Participants in defined contribution plans, when acting withoutthe benefit of better guidance, often make decisions that meantheir account balances suffer from loans and “leakage”—butadvisors can help to keep such lossesdown.

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That’s according to research from the December 2015 edition ofThe Cerulli Edge, which found that when participants were bettereducated regarding the high cost of loans and early withdrawals,they were far less likely to simply withdraw the funds from aretirement account when changingjobs.

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Bureau of Labor Statistics data indicate that the average workerwill change jobs 9–12 times during his lifetime.

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And while auto-enrollment and other automatedplan features help to boost retirement balances, they’re certainlynot a “true panacea” because of that job-hopping statistic—meaningthat lots of workers fall through the cracks, not just whendeciding what to do with the money from a previous employer butalso when being enrolled into a new plan at a new employer.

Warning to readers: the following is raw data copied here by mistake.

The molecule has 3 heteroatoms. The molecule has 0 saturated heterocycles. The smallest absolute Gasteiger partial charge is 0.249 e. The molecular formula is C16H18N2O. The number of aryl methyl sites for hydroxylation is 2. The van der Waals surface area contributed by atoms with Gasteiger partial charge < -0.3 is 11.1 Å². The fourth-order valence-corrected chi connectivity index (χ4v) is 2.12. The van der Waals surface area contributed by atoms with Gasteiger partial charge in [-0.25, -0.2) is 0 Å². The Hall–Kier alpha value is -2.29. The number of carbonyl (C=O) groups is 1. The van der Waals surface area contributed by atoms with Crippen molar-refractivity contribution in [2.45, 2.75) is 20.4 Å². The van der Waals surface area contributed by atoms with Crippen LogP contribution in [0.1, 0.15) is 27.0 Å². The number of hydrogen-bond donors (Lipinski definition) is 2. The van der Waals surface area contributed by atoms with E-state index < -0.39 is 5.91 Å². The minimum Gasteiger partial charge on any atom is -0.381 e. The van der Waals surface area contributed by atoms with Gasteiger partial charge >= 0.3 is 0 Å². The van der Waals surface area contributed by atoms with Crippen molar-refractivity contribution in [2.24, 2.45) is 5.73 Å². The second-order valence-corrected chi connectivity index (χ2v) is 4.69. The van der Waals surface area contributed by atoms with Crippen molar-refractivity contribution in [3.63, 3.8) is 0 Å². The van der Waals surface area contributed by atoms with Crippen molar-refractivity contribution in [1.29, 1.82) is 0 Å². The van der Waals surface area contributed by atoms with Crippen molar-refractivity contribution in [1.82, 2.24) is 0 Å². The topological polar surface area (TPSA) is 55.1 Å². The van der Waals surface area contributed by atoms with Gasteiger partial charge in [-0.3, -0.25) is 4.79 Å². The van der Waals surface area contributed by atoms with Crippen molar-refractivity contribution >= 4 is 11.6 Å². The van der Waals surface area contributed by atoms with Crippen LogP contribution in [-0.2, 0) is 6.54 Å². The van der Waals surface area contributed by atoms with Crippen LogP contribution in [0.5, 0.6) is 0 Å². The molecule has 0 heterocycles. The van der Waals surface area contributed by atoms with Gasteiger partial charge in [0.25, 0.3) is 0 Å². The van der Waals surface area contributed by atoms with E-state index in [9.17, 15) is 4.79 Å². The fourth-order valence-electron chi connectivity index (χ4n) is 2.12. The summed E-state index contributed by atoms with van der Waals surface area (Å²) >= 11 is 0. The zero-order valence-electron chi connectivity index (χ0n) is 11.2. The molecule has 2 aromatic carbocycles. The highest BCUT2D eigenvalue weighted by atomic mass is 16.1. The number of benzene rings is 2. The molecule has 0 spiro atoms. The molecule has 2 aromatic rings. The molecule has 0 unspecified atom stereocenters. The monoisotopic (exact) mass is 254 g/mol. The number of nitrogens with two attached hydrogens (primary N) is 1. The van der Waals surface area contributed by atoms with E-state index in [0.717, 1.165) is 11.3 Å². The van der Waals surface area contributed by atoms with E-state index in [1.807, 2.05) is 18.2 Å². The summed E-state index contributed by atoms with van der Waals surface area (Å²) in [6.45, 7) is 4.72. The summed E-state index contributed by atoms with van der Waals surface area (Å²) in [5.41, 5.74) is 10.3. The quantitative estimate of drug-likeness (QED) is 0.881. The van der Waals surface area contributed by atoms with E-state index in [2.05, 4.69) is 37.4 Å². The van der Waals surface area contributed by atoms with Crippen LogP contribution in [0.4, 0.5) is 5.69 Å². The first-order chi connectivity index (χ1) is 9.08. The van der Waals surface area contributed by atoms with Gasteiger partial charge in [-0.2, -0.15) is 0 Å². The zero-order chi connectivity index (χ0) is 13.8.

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“Essentially, if participants were automatically enrolled at arobust 6 percent (not currently the norm), and escalated 1 percentannually, by the time they reach the minimum recommended deferralpercentage of 10 percent, they switch jobs and start all overagain,” the report said. “Compound this deferral problem with 9–12decisions as to whether to leave the account as is, roll it over,or take a cash distribution, and all of a sudden, numerousobstacles to saving start to present themselves.”

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Cerulli recommended that not only should recordkeepers andemployers offer additional offerings, particularly regarding earlydistributions, but they should do more to educate participants onthe high cost of early distributions.

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“Either some sort of phone consultation, illustration of lostfuture value, or net takehome after taxes can do an effective jobin dissuading participants from accessing funds prematurely,” thereport said, adding, “It should be required that these transactionshappen over the phone or an online chat program, which wouldpresent significantly more roadblocks before the withdrawal or loancomes to fruition.”

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Read: 3 steps to help fix the coming retirementcrisis

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Such strategies, involving interaction with an advisor of somesort rather than an automated process, should help all employeesbut those with the most serious cash flow issues from simply takingout the money prior to retirement.

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